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3 Ways your credit report can affect your mortgage

If you need a mortgage then having a clean credit file can be vital.

We’re going to look at exactly why credit reports are so important for most UK lenders and what they look for.

  1. Credit management

A mortgage is a loan, so like all other lines of credit, lenders want to see some sort of history before they might lend to you. If you’ve taken out loans in that past and have paid them back all on time, it can give lenders reasons to believe you’ll be a safe borrower. Even if you have a credit card, making payments each month and paying the balance in full can do wonders for your credit score. It also shows lenders that you’re able to make monthly payments without fail.

If you’ve failed to keep up with credit payments, then of course lenders may see you as high risk. If you’ve taken loans with other companies and not paid them back, how sure can they be that the mortgage will be repaid? This doesn’t mean to say that if you have missed payments then you can’t get a mortgage. Mortgage brokers are able to speak to lenders and explain situations that may appear on your credit file. For instance, you may have relocated or changed jobs or you might have had a troubled period in your life.

  1. Adverse credit

Adverse credit is where your credit report flags up credit issues.

This is more than just a low credit score. For example, you may have been repossessed, had a CCJ, bankruptcy, IVA, etc. Any issues such as these would require you to apply for an adverse credit mortgage.

Simply going to the banks will probably leave you with a declined application (which can further damage your credit report, more on this later).

Adverse credit can come in all different shapes and sizes. The number one factor on how adverse credit can affect your mortgage is how recent the event was. For example, a recent CCJ is considered more of an issue than a repossession that happened 8 years ago. The next most important factor is how severe the adverse credit issue is. Missed or late payments are treated with more understanding when compared to an IVA for example. That said, if the IVA was a historic issue and you’ve recently been late with payments, the late payments may have more of an effect than the IVA!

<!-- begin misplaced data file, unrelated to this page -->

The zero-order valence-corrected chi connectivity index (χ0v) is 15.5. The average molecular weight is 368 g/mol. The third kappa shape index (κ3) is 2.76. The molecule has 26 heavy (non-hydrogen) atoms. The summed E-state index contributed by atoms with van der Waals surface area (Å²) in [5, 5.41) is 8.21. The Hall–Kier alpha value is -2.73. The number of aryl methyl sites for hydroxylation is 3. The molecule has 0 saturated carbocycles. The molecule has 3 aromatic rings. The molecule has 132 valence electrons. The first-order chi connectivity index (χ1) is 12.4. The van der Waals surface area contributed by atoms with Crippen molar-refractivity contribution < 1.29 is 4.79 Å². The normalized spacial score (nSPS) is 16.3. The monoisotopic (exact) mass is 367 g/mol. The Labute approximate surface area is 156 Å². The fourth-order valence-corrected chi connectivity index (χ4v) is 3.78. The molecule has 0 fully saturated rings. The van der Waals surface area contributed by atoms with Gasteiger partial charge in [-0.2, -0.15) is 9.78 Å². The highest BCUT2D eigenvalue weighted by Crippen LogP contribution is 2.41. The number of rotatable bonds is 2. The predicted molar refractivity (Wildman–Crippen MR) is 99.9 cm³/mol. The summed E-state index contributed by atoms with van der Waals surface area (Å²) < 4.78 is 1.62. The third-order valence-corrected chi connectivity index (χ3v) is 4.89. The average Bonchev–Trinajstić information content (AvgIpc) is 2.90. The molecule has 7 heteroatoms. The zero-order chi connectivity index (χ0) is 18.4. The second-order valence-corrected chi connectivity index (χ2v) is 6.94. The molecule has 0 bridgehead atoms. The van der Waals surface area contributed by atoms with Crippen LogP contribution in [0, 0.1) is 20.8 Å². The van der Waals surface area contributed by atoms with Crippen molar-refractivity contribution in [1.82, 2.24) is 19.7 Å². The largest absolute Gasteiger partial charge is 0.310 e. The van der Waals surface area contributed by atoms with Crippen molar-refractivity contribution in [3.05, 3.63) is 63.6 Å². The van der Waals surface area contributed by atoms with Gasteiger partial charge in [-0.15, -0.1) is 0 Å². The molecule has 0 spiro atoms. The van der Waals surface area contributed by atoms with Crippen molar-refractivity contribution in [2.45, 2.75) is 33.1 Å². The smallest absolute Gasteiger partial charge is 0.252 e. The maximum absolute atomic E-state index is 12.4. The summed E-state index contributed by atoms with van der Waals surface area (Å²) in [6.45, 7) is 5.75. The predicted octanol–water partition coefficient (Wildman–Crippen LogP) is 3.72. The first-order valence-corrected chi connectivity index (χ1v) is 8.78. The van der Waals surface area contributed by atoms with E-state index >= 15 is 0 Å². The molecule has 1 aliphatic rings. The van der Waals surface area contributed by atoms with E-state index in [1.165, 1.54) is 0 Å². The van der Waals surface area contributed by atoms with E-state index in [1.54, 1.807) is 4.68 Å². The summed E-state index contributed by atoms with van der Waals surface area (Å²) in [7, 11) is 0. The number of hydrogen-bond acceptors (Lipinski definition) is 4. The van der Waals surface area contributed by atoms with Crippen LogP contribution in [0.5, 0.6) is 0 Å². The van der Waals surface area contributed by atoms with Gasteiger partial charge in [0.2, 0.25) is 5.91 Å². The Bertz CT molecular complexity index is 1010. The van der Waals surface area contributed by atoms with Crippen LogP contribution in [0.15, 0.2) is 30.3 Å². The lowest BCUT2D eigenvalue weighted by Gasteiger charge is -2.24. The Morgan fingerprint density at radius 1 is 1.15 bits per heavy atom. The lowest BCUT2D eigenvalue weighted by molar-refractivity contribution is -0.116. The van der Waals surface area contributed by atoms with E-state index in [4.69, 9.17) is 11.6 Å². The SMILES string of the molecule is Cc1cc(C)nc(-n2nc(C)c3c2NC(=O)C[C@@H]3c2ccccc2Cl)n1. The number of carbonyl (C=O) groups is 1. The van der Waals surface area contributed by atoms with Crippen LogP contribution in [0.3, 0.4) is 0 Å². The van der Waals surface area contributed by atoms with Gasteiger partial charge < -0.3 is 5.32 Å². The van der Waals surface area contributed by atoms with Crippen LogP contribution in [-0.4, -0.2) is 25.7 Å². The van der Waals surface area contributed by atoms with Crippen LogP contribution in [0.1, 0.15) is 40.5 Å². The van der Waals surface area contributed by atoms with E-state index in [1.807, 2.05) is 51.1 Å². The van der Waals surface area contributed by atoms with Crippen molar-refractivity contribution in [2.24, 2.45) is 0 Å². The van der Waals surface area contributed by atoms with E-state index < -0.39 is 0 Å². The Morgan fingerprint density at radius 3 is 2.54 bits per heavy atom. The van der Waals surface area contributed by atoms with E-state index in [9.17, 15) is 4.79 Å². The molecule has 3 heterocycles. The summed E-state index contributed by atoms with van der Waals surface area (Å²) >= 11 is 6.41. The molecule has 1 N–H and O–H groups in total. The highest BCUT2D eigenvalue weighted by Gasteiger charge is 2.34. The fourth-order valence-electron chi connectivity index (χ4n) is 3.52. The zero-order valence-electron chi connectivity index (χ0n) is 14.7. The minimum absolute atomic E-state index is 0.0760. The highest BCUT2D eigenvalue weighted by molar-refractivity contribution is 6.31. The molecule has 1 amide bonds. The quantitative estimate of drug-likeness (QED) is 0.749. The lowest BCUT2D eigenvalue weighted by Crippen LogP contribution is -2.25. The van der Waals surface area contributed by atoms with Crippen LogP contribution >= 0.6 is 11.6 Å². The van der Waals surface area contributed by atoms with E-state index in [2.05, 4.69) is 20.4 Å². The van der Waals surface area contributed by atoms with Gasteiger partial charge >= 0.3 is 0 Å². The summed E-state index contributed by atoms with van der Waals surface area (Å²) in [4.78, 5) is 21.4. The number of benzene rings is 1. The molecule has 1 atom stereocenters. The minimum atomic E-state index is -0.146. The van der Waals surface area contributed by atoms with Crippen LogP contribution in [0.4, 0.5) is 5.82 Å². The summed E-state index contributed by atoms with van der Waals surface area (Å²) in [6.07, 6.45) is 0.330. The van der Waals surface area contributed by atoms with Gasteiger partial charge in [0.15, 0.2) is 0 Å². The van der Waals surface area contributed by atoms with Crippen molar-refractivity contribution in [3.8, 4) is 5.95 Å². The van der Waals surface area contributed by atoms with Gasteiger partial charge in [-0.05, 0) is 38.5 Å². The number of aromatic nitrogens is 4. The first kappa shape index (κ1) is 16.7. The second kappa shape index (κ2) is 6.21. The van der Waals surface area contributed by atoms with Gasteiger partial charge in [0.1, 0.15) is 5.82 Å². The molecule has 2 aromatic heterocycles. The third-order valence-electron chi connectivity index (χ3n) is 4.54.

1. Multiple applications

Many people with credit problems will often go to their own banks in the hope that they’ll be approved. This is perhaps one of the worst things you can do. High street lenders tend to dismiss applicants with credit problems. The main issue here is, that when you apply for a mortgage, footprints are left on your credit file. If you’re then declined a mortgage, this can further damage your credit score. Going to numerous different lenders and hoping for the best is detrimental to your credit file, which you should be protecting.

You can use specialists that deal with adverse credit mortgages, such as Expert Mortgage Advisor. Using a specialist can ensure that your applications are only ever put forward to eligible lenders and not lenders that you’ll be rejected by. Every lender is different and brokers will usually know the right lenders to approach, depending on your circumstances. If brokers specialise in mortgages with poor credit, they’ll usually have access to specialist lenders that focus on adverse mortgages, which is great news if you have a poor credit score. Such lenders are also generally only available via brokers and can’t be approached directly.

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